membrane 13 mm lter (Micropore, San Diego, CA). In or- der to avoid error from unexpected degradation of the pheno- lics, the LC determinations were completed in less than 24 h after the extracts were prepared.

HPLC conditions Phenolic compound analysis was carried out in a Spectra system SCM 1000 (ThermoFinnigan, California, USA) liquid chromatograph equipped with a vacuum degasser and a DAD system. A Hypersil Gold C-18 (250 mm × 4.6 mm, 5 µm) column (Thermo Corporation, USA) was used for separa- tion. The mobile phase composed of A (0.1% aqueous formic

acid) and B (methanol) run with a gradient elution of 5%-25%

B for 10 min, 28–32% B from 10–23 min, 32–25% B from

23–35 min, 25–48% B from 35–50 min, and 48–70% B from 50–90 min at a ow rate of 0.7 mL/min with the injection vol- ume of 20 µL. DAD detection range was set from 200–700 nm and detection windows were set at 270, 320 and 254 nm. The software used for data acquisition and evaluation was Chromquest, Version 4.2. Identication of phenolic com- pounds was based on retention time and UV spectrum com- parison with those of the standards. Quantication was car- ried out at 270 nm for all phenolic compounds.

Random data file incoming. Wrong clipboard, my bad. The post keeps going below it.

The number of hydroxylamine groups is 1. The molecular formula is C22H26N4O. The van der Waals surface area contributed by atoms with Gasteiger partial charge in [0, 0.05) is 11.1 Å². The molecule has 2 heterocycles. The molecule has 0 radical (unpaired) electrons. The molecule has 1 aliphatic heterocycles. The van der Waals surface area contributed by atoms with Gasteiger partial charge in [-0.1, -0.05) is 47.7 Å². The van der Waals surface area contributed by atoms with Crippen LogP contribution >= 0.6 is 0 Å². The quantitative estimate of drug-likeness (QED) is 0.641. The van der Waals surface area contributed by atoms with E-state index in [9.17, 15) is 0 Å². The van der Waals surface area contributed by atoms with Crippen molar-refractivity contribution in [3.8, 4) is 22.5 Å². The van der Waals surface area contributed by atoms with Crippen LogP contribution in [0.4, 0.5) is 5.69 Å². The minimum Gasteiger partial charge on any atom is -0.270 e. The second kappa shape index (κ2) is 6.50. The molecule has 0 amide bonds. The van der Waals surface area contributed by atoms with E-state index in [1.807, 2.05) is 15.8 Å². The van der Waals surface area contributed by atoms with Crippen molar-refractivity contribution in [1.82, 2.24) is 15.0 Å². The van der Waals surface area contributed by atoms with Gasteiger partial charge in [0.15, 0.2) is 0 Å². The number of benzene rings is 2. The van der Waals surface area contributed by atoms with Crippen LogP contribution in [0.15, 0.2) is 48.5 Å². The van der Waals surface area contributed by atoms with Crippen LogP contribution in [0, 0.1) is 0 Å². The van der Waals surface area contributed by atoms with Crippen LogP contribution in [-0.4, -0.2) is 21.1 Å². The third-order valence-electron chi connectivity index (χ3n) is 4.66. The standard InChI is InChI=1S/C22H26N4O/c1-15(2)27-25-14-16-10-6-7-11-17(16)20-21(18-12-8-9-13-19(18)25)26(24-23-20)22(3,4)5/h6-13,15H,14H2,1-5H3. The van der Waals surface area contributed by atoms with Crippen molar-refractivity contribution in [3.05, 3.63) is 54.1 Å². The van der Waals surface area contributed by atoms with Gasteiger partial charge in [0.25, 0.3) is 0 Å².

The DPPH radical-scavenging ability of fruit extracts The assay of DPPH radical-scavenging potential was

Chemicals and reagents

carried out according to the method reported by Rubens

All standards of phenolic acids and avonoids were pur-

&

Wagner [2004] with some modi cations. Brie y, 2 mL

chased from Tokyo Chemical Industry Ltd. (Japan). DPPH

of

0.1 mmol DPPH in methanol solution was added to 2 mL

(MP Biomedicals Inc., Illkrich, France), Folin-Ciocalteu (Flu-

of

plant extract (extracted by stirring) and then the mixture

ka, Steinheim, Switzerland), and sodium carbonate (Merck, Germany) were also purchased. BSTFA (bis-(trimethylsilyl) tri uoroacetamide) was bought from Arcos Organics, New Jersey, USA. Methanol (HPLC grade), ethanol, acetonitrile, ethyl acetate, and formic acid were purchased from Fischer Scienti c (Leicestershire, UK). All chemicals were used as received.